Earth is home to more than 20,000 bee species, from fluorescent-colored orchid bees and sweat bees to flower-nesting squash bees and leaf-cutter bees. This book takes an incomparable look at this astounding diversity, blending an engaging narrative with practical, hands-on discussions of such topics as beekeeping and bee health. It explores our relationship with the bee over evolutionary time, delving into how it came to be, where it stands today, and what the future holds for humanity and bees alike.
RECOMMENDATION: A well illustrated introduction to the biology of bees.
Monday, August 25, 2014
PUBLISHER'S SUMMARY: Conus is the largest genus of animals in the sea, occurring throughout the world’s tropical and subtropical oceans and contributing significantly to marine biodiversity. The shells of these marine mollusks are prized for their amazing variety and extraordinary beauty. The neurotoxic venoms they produce—injected by a hollow, harpoon-like tooth into prey animals that are then paralyzed and swallowed whole—have a range of pharmaceutical applications, from painkillers to antidepressants. This beautifully illustrated book identifies 53 valid species of the southeastern United States and the Caribbean, a region that supports a diverse but taxonomically challenging group of Conus. Introductory chapters cover the evolution and phylogeny of the genus, and notes on methodology are provided. Detailed species accounts describe key identification features, taxonomy, distribution, ecology, toxicology, life history, and evolutionary relationships. The book includes more than 2,100 photos of shells on 109 splendid color plates; more than 100 additional photos, many depicting live animals in color; and 35 color distribution maps.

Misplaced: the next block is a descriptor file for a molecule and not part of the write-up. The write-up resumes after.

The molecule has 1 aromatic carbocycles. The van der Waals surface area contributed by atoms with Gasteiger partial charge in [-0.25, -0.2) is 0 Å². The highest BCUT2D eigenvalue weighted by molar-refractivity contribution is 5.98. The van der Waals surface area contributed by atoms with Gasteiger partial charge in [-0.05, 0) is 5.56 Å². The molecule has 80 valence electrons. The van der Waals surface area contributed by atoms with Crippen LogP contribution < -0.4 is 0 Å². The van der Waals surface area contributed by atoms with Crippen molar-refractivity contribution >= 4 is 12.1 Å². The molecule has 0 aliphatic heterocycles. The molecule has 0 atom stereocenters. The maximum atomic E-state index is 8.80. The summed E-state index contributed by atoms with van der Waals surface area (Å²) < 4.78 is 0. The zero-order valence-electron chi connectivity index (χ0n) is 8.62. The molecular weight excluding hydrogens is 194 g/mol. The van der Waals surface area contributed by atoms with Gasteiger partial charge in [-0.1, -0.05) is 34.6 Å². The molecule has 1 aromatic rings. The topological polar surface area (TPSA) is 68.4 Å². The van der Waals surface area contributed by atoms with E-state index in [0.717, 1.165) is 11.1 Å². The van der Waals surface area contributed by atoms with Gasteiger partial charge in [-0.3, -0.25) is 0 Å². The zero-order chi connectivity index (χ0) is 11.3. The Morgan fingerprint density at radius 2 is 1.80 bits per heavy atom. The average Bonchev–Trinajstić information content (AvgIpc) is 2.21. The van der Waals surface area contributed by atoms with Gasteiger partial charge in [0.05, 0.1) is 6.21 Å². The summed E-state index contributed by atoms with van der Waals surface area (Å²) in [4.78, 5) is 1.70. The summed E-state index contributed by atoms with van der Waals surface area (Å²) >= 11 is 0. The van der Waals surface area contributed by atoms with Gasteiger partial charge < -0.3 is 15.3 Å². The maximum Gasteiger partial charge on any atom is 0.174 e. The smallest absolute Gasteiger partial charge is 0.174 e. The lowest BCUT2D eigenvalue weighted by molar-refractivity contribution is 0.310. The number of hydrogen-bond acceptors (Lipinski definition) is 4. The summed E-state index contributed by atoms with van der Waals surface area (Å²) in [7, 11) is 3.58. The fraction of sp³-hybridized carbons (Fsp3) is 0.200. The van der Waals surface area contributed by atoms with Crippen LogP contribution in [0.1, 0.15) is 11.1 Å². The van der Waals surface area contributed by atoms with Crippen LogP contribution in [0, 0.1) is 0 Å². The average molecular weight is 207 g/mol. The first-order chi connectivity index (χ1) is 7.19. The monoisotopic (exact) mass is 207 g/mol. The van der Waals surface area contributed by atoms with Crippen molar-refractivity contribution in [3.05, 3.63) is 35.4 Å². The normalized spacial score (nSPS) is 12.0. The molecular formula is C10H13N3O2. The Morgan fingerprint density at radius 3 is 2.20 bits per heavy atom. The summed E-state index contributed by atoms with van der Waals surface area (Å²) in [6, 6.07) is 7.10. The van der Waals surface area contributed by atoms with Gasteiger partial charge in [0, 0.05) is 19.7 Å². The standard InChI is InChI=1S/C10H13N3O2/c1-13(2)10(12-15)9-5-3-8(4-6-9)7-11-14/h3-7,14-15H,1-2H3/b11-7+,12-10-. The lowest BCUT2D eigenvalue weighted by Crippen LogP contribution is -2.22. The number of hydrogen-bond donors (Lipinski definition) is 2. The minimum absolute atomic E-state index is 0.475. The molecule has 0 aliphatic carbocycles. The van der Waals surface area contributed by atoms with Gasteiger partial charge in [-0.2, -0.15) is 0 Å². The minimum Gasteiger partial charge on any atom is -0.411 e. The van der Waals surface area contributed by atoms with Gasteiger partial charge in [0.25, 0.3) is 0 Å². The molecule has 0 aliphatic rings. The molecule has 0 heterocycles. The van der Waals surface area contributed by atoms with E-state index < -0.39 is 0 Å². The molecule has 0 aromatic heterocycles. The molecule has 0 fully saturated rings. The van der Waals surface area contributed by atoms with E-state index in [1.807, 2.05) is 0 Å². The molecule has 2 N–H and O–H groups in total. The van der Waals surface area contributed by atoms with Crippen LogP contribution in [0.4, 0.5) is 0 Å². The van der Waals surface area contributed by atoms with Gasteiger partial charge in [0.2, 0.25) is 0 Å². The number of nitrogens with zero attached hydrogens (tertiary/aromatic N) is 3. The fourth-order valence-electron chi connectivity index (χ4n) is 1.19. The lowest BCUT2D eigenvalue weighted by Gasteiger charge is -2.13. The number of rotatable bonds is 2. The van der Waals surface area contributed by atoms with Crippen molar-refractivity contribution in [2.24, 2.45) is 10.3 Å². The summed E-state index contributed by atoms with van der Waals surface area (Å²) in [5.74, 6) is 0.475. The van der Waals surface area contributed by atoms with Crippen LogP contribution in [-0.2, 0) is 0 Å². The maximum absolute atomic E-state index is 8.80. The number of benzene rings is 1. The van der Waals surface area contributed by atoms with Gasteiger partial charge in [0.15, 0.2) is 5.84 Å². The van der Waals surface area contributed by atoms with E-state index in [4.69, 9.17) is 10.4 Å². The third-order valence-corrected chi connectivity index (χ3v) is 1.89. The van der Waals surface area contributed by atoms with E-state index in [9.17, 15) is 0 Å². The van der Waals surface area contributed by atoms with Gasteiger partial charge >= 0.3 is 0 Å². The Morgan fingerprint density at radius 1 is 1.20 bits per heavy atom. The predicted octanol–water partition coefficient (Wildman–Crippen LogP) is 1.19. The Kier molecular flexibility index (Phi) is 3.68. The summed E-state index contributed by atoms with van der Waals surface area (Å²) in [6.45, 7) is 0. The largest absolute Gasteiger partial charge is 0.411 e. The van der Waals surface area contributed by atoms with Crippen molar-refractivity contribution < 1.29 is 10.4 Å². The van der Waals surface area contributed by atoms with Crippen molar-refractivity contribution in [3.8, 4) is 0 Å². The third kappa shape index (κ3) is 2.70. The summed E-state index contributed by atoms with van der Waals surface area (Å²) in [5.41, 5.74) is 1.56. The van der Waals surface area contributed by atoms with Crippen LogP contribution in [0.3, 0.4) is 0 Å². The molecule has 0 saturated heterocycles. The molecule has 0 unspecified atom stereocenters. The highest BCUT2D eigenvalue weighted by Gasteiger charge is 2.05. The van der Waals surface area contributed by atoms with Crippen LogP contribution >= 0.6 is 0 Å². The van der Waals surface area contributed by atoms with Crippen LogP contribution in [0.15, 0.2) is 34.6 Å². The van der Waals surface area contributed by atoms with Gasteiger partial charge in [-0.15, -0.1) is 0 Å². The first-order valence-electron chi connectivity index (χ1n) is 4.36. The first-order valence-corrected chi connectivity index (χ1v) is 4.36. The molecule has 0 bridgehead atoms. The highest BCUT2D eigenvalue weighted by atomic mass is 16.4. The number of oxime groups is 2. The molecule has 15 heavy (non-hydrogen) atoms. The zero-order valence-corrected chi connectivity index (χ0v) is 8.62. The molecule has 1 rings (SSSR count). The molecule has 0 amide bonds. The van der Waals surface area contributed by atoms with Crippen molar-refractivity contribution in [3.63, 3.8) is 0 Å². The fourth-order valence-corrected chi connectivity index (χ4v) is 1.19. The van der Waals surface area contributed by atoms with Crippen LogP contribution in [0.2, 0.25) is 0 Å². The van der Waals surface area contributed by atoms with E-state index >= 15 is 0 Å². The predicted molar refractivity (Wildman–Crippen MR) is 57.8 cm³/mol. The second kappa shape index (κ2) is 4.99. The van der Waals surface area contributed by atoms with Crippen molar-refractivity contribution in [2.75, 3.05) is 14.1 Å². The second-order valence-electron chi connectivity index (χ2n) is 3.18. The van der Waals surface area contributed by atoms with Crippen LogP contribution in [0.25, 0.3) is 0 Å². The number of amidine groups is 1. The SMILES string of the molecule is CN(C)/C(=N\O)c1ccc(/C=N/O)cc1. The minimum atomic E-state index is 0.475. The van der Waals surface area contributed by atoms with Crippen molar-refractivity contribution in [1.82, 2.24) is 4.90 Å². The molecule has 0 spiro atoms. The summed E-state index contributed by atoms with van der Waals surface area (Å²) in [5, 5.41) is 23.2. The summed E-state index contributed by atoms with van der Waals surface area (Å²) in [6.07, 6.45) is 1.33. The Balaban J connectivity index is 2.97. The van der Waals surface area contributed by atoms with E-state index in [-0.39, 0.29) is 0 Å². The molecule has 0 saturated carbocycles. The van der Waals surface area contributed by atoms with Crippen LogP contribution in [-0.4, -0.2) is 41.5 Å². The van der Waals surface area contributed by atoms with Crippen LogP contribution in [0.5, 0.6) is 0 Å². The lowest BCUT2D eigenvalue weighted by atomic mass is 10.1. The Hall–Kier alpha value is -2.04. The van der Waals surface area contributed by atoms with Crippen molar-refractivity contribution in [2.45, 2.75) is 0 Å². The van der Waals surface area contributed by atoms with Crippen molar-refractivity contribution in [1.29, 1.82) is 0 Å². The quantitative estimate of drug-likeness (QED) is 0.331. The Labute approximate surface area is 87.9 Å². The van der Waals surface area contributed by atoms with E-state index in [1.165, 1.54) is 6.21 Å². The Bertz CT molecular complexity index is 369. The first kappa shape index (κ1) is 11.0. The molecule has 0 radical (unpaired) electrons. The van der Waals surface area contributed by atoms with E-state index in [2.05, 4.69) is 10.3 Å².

RECOMMENDATION: A must have for those with a serious interest in these species.
Friday, August 22, 2014
1) Bradshaw, John. Cat Sense: How the New Feline Science Can Make You a Better Friend to Your Pet. 2014. Basic Books. Paperback: 307 pages. Price: $16.99 U.S.